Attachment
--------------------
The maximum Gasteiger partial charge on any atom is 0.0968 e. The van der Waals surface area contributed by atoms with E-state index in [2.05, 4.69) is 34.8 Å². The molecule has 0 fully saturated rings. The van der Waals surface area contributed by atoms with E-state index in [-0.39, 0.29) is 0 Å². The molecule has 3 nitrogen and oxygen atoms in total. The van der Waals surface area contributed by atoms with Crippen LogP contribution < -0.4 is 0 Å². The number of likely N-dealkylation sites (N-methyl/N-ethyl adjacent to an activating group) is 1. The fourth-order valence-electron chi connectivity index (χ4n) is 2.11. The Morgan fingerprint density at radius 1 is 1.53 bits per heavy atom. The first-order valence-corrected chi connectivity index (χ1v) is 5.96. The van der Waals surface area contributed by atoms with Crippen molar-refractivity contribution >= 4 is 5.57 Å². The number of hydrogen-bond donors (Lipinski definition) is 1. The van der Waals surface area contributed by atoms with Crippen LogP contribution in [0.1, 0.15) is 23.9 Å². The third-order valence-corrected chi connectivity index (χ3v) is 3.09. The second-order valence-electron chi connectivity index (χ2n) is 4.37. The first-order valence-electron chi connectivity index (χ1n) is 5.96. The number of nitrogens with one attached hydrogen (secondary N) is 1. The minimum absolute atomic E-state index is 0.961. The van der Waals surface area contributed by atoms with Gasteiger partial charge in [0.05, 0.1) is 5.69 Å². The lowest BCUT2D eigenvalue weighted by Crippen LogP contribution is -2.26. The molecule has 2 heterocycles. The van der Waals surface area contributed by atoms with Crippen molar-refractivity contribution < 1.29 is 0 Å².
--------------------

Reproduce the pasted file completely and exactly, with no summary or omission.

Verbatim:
The maximum Gasteiger partial charge on any atom is 0.0968 e. The van der Waals surface area contributed by atoms with E-state index in [2.05, 4.69) is 34.8 Å². The molecule has 0 fully saturated rings. The van der Waals surface area contributed by atoms with E-state index in [-0.39, 0.29) is 0 Å². The molecule has 3 nitrogen and oxygen atoms in total. The van der Waals surface area contributed by atoms with Crippen LogP contribution < -0.4 is 0 Å². The number of likely N-dealkylation sites (N-methyl/N-ethyl adjacent to an activating group) is 1. The fourth-order valence-electron chi connectivity index (χ4n) is 2.11. The Morgan fingerprint density at radius 1 is 1.53 bits per heavy atom. The first-order valence-corrected chi connectivity index (χ1v) is 5.96. The van der Waals surface area contributed by atoms with Crippen molar-refractivity contribution >= 4 is 5.57 Å². The number of hydrogen-bond donors (Lipinski definition) is 1. The van der Waals surface area contributed by atoms with Crippen LogP contribution in [0.1, 0.15) is 23.9 Å². The third-order valence-corrected chi connectivity index (χ3v) is 3.09. The second-order valence-electron chi connectivity index (χ2n) is 4.37. The first-order valence-electron chi connectivity index (χ1n) is 5.96. The number of nitrogens with one attached hydrogen (secondary N) is 1. The minimum absolute atomic E-state index is 0.961. The van der Waals surface area contributed by atoms with Gasteiger partial charge in [0.05, 0.1) is 5.69 Å². The lowest BCUT2D eigenvalue weighted by Crippen LogP contribution is -2.26. The molecule has 2 heterocycles. The van der Waals surface area contributed by atoms with Crippen molar-refractivity contribution < 1.29 is 0 Å².